History Column

IEEE REACH Program Asks Kids: How would your life be different without electric lighting?

By Kelly McKenna, REACH Program Manager, IEEE History Center

Pictured: High school history students at Townsend Harris High School, New York City, review IEEE REACH documents. Photo courtesy of the IEEE History Center.

When was the last time you lived without electric lights? Maybe a thunderstorm, hurricane, or blizzard caused a power outage in your neighborhood. Many of us feel so uncomfortable without electricity that we keep gasoline-powered generators on hand to minimize the effects of such an unexpected loss of power. Nevertheless, just 150 years ago, most of the world lived their normal lives without electricity and the dependable light that it supplies. One hundred years before that, and ‘normal’ life was almost what it had been for perhaps 5,000 years – only fire (torch, candle, etc.) to “light the night.”

The above “compelling question” and accompanying paragraph is part of the eighth and newest inquiry unit (lesson plan) of the IEEE REACH Program. Managed by the IEEE History Center, IEEE REACH produces free online educational resources to enable pre-university teachers to introduce history of technology and engineering into the classroom, thus enhancing students’ technological literacy and their understanding of the relationship between technology and society.

This inquiry unit focuses on the evolution of modern lighting, beginning in the 1700s with the introduction of improved oil lamps, which allowed for brighter and steadier light than candles. It includes the inventions and innovations that resulted from the introduction of gas illumination, continues to the era of Thomas Edison and the soon-to-be-practical alternative – the electric light – and finishes with the current advances in LED technology. The lesson plan takes students through a narrative journey that not only highlights the evolution of the technology, but also interweaves the complex interconnections between the advancement of the electric light, the social context of the time, and the significant impact that electric lighting had on economics and politics. The lesson ends with a civic action element, where students are given an assignment to research an alternative energy, assess the ways in which this alternative energy could benefit humanity, and  then create an online social media campaign that highlights their position. This type of civic action makes what has been learned about the history and social context of the technology relevant to students’ lives today. In addition, students gain valuable skill sets in research, problem solving, analyzing and critical thinking.

In addition to questions to spark student interest and research and background essays necessary to tackle the inquiry, the REACH Program provides teachers with primary sources. Primary sources are original sources or evidence, such as an artifact, document, or recording that was created at the time of study.  For example, as part of this inquiry, one of the primary sources is Thomas A. Edison’s October 1881 patent for “Fitting and Fixture for Electric Lamps” and an advertisement for gas lighting from 1885 (pictured at right).  Other resources associated with all of the IEEE REACH inquiries are short, engaging videos and hands-on activities.  For the Electric Light inquiry, students make an electric light using batteries, cardboard, a carbon pencil lead, alligator clips and a glass jar as the hands-on activity.  Soon,  the videos for this unit will posted on the IEEE REACH website, as the REACH team just wrapped up film shoots, which took place at both the Thomas Edison Center at Menlo Park located in Edison, N.J., and at the Latimer House located in Queens, New York.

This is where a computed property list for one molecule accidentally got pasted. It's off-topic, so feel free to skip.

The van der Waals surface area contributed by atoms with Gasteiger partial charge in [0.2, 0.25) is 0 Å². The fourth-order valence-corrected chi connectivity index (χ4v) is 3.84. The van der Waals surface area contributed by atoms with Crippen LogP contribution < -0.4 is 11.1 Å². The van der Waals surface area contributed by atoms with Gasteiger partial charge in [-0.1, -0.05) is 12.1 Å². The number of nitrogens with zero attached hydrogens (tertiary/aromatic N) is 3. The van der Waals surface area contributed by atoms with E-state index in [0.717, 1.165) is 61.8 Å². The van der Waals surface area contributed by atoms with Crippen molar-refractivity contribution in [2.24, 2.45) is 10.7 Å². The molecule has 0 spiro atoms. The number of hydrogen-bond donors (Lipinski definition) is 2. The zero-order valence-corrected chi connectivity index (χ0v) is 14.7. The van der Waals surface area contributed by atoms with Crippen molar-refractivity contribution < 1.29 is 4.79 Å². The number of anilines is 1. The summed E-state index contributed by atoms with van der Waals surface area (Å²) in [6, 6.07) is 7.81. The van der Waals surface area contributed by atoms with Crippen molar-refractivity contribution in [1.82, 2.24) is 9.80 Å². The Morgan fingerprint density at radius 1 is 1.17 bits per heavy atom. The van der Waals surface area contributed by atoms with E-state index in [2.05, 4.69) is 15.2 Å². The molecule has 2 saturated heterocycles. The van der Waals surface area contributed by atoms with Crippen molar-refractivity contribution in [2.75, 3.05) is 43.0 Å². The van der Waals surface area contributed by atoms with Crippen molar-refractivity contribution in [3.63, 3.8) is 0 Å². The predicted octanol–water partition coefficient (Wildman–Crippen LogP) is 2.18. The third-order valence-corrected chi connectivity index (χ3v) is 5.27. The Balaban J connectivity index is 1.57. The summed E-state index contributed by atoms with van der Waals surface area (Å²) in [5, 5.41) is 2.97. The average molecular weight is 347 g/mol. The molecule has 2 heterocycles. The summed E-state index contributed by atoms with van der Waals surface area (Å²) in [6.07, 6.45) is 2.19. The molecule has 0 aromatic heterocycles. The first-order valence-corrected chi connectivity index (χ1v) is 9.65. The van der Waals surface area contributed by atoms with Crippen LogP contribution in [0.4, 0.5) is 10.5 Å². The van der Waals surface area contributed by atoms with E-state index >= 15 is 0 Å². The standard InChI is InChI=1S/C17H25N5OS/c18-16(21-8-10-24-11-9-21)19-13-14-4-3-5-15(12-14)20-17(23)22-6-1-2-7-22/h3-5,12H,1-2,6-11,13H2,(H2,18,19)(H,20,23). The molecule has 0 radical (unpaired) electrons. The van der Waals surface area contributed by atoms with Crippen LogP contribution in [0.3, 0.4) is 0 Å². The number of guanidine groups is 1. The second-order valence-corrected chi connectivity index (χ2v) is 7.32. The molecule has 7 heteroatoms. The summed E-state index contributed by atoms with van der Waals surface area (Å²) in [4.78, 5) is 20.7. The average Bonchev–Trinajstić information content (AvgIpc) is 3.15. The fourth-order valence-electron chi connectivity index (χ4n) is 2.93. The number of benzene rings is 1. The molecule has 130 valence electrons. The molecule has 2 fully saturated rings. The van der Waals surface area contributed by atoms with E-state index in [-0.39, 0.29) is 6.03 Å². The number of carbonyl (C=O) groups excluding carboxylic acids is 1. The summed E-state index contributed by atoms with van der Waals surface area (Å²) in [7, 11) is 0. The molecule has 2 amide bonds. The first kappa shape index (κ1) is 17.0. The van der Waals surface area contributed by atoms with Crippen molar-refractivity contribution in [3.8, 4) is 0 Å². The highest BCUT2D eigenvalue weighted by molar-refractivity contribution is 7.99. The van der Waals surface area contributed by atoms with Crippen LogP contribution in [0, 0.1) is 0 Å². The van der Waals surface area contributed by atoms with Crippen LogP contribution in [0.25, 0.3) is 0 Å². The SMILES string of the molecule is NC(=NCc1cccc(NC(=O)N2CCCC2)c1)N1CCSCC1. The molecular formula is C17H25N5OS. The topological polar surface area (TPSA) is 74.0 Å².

In today’s day and age, it is clear that technology influences every aspect of our lives. But, in fact, this is no different from the impact that the electric light had on the society of the past.  In order to participate wholly and self-assuredly in the world, citizens must be able to make intelligent and thoughtful decisions on issues that affect, or are affected by, technology.  This is the premise of technological literacy, and history provides a superb pathway for students to understand the complex social interactions among technology and other aspects of society.  With close to 900 subscribers from over 42 countries, IEEE REACH continues to aid in the quest for technologically literate global citizenship.  IEEE REACH is a partnership of the IEEE History Center and the IEEE Foundation, which raises philanthropic funds on its behalf.  IEEE-USA members can help IEEE REACH by bringing it to the attention of their local school districts, and also by personally investing their philanthropic dollars.  If you wish to donate to the IEEE REACH Program, please visit:  https://www.ieeefoundation.org/support_REACH. Your contribution, no matter the amount, will help sustain the IEEE REACH program, which is advancing technological literacy of students, thereby enhancing global citizenship.

Kelly McKenna is REACH Program Manager at the IEEE History Center at the Stevens Institute of Technology in Hoboken, N.J. For more articles by the History Center staff, visit their publications page at: https://ethw.org/Archives:Books_and_Archival_Publications or visit the IEEE History Center’s Web page at: https://www.ieee.org/about/history_center/index.html. The IEEE History Center is partially funded by donations to the History Fund of the IEEE Foundation


Kelly McKenna

Kelly McKenna is program manager for the IEEE REACH program.

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